Posts Tagged ‘jaws’


Top 5 Horror Movies, ever

September 29, 2011

Top five horror movies. Ever.

October in BC –the morning chill that lasts all day, the mist covered lakes, the yellow leaves blown into gutters and left to rot. October is horror movie season and it climaxes on the best day of the year, the only public holiday that actually retains any sense of true feeling- Halloween.
Forget poisoned candy and razor-blade laced apples–that’s kiddie stuff, motherly paranoia. Halloween should be about real terror– Spine tingling, dry-mouthed fear that hits so hard and fast it paralyzes every muscle in your body except your eyelids and your sphincter.
It needn’t be on Halloween night, although that is obviously the best, but October is the month to watch horror flicks so tuck your feet under the blanket and make sure you’ve got clean ginch in the dryer, here’s the top five creepiest, soul-chillingest and most pant-filling horror movies out there.

1. The Exorcist (1973) William Friedkin directed what still holds up as perhaps the freakiest movie ever and he did it with a child monster. Sure, children are all a bit creepy, and the recent trend of pale, dark-haired child-ghosts in the Japanese films like The Grudge exemplifies that perfectly. But Freidkin, working from the novel by William Peter Blatty, gives us the creepiest kind of kid, one possessed by the devil himself. Child actress Linda Blair pukes, growls, contorts, and jabs herself so horrorificly that even the hardest viewer will squirm like a 4-year-old that has to piss. When this film came out it made viewers faint, puke and run from the theatre in terror. You can’t beat that. The Exorcist, you never get used to it.

2. Jaws (1975) Many will argue that it isn’t really a horror film but sit on a surfboard at dusk, dangling your legs and staring at the darkening ocean and try to tell me Jaws didn’t affect your psyche. While it may not be quite as chock full of terror as some others on this list, Steven Speilberg’s “fish movie” put real fear into people and kept it there. More because of the masterful soundtrack than the animatronic shark, Jaws inflicts a deep, heavy fearful nervousness that never really goes away. I know dudes that won’t jump in a lake because of this film. That’s real horror.

3. Psycho (1960) Before Psycho scary movies always involved threats from outer space, the undead, radioactice creatures, werewolves, giant animals and all sorts of out-there concepts. Alfred Hitchcock’s most notorious film, Psycho signals the first time horror manifested itself inside what appeared to be a normal guy, Norman Bates. Hitchcock brought the evil inside a human being, inside any one of us, and it scared the crap out of people. Loosely based on real-life serial killer/cannibal/amateur seamstress Ed Geins, Psycho is a true landmark in horror (and cinematic) history. Another movie where the soundtrack plays an integral role, Bernard Herrmann’s piercing strings send shivers down your spine. Awesomely, Psycho also introduced the shower-scene death, a classic horror convention.

4. The Shining (1980) Director Stanley Kubrick perfected what Psycho started with Jack Nicholson as the regular guy who transforms into a raving, axe-wielding maniac. Adapted from the Steven King novel of the same name, The Shining is Kubrick’s best movie– simple, yet terrifying. Kubrick utilizes the then-new steadicam technology perfectly within his setting, remember those long tracking shots of the kid riding his bigwheel or the frantic followcams in the hedge maze? Add in creepy twin girls, a bath tub scene and some elevators full of blood and you have a true classic horror movie. Besides, who knew the word “murder” would be way scarier spelled backwards.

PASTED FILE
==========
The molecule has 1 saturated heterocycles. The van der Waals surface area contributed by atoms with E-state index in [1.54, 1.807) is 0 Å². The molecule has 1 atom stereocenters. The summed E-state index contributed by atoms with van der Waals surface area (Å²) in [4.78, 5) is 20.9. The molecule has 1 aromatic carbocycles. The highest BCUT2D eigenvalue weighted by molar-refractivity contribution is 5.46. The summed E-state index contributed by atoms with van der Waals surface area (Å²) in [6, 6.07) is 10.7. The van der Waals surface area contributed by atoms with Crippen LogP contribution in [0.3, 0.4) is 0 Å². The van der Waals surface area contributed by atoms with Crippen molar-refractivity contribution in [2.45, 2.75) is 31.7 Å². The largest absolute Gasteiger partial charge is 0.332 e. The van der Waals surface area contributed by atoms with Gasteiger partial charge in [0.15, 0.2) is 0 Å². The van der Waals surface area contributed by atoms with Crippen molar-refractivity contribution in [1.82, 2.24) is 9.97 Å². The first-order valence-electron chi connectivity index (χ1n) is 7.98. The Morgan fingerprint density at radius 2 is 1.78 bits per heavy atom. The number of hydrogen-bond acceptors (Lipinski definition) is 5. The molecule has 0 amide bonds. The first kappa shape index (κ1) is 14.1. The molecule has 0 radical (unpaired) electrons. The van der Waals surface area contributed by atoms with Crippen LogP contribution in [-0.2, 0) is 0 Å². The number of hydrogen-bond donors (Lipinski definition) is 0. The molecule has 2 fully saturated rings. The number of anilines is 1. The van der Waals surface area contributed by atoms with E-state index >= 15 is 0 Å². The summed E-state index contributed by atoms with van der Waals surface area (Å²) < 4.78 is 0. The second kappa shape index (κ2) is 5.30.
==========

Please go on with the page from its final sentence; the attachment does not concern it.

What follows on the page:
5. Halloween (1978) John Carpenter popularized the slasher flick with this masterpiece about Michael Myers, a knife-wielding savage that escapes from a psychiatric prison and goes back to his old neighbourhood to terrorize a group of teens, including Jamie Lee Curtis in her film debut. Carpenter, who also composed the masterful score (see any patterns here? Sound and music is an essential part of horror) was careful not to reveal too much of his villain early on and Halloween is the perfect example of how what you can’t see, or can barely see, is often more frightening than what you can. This film has spawned countless imitations, sequels, and even a Rob Zombie remake but, as usual, the original still packs more punch.

Runners up are Friday the 13th and Nightmare on Elm Street (1980, 1984) which created villains so terrifying and vile they became household names and are responsible for decades of children waking up in the middle of the night sweating and crying for mommy. Same with Aliens or Leatherface in the original Texas Chainsaw Massacre. The George Romero zombie movies, particularly Night of the Living Dead and Dawn of the Dead are also true classics, recent Japanese horror imports like The Ring definitely have their moments, and that night vision scene at the end of Silence of the Lambs is top-notch scary.
Blair Witch wasn’t the greatest but it opened new directions for the genre and the recent trend of torture porn like the Saw franchise and some of the wacky French stuff have their fans but these are more based on gore and squeamishness than actual horror and neither are as gross/awesome as Lucio Fulci’s Zombie, where an eyeball gets impaled on a wooden splinter and then a zombie fights a shark.
Happy October, just make sure to check the back seat when you get in the car.